Unblocking CSS with Media Queries – Website Performance Optimization

Unblocking CSS with Media Queries – Website Performance Optimization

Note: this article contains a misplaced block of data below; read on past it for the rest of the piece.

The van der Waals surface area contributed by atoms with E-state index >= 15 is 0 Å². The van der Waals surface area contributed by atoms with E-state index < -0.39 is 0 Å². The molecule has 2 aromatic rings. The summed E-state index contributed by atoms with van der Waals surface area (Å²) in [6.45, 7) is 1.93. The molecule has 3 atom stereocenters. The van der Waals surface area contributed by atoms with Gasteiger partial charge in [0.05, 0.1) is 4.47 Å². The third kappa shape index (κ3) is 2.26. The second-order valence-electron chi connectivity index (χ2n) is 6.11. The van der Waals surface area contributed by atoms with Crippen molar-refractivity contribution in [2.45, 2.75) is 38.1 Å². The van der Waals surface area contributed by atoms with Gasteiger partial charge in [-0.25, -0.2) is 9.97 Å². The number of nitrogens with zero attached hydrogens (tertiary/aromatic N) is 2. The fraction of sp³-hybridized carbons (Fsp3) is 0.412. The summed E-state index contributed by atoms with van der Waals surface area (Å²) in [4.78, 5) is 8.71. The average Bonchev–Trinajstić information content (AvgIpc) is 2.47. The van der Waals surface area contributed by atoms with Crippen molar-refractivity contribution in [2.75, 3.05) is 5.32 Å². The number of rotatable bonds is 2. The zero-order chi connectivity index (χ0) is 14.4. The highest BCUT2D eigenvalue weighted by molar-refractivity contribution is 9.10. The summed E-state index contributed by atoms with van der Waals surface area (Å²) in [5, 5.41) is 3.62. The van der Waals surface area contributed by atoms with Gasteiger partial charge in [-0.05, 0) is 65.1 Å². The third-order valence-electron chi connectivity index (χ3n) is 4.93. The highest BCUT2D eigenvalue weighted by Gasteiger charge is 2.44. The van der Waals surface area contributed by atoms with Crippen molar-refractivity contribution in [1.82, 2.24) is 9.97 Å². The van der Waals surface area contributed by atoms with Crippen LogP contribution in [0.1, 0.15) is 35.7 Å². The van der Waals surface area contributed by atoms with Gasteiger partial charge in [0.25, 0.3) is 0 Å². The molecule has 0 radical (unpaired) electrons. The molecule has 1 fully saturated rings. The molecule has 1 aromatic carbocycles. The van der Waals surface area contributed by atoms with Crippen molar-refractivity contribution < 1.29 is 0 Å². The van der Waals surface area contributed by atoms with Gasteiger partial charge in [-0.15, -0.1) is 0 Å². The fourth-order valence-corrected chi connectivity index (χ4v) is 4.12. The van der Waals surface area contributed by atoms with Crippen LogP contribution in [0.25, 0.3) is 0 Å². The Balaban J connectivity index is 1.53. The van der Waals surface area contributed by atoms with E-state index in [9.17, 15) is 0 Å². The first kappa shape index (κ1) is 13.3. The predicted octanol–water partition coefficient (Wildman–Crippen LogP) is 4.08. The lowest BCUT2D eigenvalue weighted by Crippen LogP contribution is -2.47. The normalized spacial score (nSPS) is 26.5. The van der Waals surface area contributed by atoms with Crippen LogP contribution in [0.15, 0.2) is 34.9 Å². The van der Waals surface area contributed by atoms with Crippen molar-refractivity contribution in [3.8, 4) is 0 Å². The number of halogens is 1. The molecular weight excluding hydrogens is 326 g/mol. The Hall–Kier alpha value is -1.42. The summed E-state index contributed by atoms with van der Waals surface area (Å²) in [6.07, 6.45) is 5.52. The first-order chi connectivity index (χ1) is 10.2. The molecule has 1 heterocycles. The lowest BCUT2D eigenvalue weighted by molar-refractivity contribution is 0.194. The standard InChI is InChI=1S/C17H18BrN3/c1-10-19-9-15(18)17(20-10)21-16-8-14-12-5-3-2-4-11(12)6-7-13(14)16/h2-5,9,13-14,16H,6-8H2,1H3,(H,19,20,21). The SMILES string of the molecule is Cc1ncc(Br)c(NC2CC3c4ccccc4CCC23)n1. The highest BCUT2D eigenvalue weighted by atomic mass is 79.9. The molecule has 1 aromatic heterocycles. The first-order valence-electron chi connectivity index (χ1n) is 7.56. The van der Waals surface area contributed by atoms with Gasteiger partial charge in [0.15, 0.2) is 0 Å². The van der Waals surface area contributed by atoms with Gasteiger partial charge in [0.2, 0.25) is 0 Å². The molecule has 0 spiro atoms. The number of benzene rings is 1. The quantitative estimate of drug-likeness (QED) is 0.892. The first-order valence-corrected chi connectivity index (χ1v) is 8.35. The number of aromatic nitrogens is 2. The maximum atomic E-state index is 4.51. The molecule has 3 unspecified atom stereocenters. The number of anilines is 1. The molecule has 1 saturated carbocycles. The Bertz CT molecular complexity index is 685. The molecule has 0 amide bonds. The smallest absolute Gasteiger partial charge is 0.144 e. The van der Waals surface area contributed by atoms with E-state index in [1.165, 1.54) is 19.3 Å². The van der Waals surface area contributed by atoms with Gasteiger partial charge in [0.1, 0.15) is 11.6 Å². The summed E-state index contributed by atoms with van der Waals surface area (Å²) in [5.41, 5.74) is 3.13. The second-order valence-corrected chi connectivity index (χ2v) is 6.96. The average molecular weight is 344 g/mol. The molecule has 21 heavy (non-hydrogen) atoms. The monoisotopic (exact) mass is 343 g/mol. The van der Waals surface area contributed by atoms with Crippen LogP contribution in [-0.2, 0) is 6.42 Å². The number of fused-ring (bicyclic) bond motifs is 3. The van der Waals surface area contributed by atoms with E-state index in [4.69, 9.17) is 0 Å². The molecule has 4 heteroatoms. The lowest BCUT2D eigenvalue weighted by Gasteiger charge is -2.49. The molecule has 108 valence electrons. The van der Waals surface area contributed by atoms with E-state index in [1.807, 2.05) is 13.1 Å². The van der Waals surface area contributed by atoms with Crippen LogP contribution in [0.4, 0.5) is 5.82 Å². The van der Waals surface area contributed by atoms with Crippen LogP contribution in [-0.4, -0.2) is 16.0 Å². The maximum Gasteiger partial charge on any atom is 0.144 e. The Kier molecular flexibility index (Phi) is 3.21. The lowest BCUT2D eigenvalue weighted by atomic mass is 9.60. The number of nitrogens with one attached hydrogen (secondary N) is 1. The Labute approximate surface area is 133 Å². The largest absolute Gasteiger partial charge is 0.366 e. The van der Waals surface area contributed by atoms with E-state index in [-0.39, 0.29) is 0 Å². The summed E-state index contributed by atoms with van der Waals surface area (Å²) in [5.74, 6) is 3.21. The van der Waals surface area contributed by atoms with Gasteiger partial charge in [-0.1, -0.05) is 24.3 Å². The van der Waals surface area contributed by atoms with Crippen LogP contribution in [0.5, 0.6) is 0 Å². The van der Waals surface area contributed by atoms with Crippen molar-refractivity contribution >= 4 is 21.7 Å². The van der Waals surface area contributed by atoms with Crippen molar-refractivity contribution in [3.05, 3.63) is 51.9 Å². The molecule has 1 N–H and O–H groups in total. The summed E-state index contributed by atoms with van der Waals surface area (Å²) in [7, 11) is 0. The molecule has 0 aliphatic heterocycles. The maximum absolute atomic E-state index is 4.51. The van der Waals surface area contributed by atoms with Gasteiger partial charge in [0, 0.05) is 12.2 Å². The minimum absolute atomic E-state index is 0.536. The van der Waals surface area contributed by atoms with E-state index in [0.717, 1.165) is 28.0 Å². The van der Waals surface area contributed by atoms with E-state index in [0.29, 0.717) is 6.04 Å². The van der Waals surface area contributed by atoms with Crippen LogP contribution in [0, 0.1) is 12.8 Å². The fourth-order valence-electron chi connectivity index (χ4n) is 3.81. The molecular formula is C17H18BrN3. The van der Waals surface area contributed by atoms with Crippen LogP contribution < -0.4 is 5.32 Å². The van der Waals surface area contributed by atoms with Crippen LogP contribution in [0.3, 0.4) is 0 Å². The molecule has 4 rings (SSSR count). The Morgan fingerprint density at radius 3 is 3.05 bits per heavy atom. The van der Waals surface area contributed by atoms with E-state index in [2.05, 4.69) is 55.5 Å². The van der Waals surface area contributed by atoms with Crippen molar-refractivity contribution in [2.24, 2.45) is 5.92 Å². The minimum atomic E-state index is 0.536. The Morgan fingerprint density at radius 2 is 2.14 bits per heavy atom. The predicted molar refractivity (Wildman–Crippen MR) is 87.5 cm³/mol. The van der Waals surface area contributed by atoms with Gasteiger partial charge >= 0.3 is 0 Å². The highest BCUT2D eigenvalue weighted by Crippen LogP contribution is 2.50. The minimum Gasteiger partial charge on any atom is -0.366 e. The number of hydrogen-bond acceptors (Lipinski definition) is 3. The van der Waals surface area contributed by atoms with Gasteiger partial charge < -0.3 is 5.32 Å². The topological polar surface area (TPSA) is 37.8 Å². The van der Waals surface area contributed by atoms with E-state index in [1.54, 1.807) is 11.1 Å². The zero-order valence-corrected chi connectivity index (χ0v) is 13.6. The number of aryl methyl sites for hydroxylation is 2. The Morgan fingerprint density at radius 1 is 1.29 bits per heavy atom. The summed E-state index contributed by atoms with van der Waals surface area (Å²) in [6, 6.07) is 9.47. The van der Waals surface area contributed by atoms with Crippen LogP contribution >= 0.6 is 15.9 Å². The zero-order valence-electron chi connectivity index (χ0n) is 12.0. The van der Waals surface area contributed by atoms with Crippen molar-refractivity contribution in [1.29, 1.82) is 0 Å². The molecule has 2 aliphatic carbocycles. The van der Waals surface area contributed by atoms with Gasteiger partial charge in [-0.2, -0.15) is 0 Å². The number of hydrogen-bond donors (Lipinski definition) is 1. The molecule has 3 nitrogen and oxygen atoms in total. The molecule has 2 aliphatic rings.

CSS allows us to scope styles to particular conditions. For example, consider the file we have in front of us. The body rule applies in all conditions. However, when the device is in landscape mode, we apply a special rule to float the menu on the right. Similarly, if someone decides to print the page, we resize the text to use a smaller font size.>>Yeah, media queries are important for a responsive web design, but how does this help us optimize a critical rendering path?>>Great question. First of all, check out the link in the instructor notes to learn about media queries. The web fundamentals slide has a great and detailed explanation of how they work. And to answer your actual question, let’s say I’m rendering a page that’s using this CSS file. We noted the browser would block rendering until it parses all of these styles but intuitively do you think it should block rendering on the print rules?>>Mm, well, I guess if we’re not printing the page then there’s really no reason to block rendering, right?>>Exactly. This is why it makes sense to sometimes split the CSS into multiple files. Let’s give this a try. Our first step is to move our print styles into separate file. Let’s call it Style Print CSS. Next, we add an extra link to our HTML mark up. And here’s the important part, by default the browser assumes that each specified style sheet is render blocking. However, we can also tell the browser when the style sheet should be applied by adding a media attribute with the media query. In this case, sense style-print.css is only used for print, we add media-print.>>Oh, so now when the browser sees a style sheet it knows that it only needs to apply it for printing and hence it doesn’t need to block rendering when we’re loading on the phone. You got it. The browser still downloads both style sheets, but it wouldn’t block rendering on style-print.css. And in this particular case it just means that the browser has to download less data for style.css which would help with the download speed.>>That makes sense. But this is a pretty trivial example. Let’s say I’ve got a much more complicated set of styles with multiple break points. Would this technique help here as well?>>Absolutely, you can specify any media query on the link attribute, and the browser will do the right thing. Once again, check out the article in the instructor notes for directions on how to use media queries.>>Okay, now the page feed recommendations about reducing the number of critical CSS elements makes a lot more sense.>>Glad to hear. let’s do a quick quiz to test your understanding.


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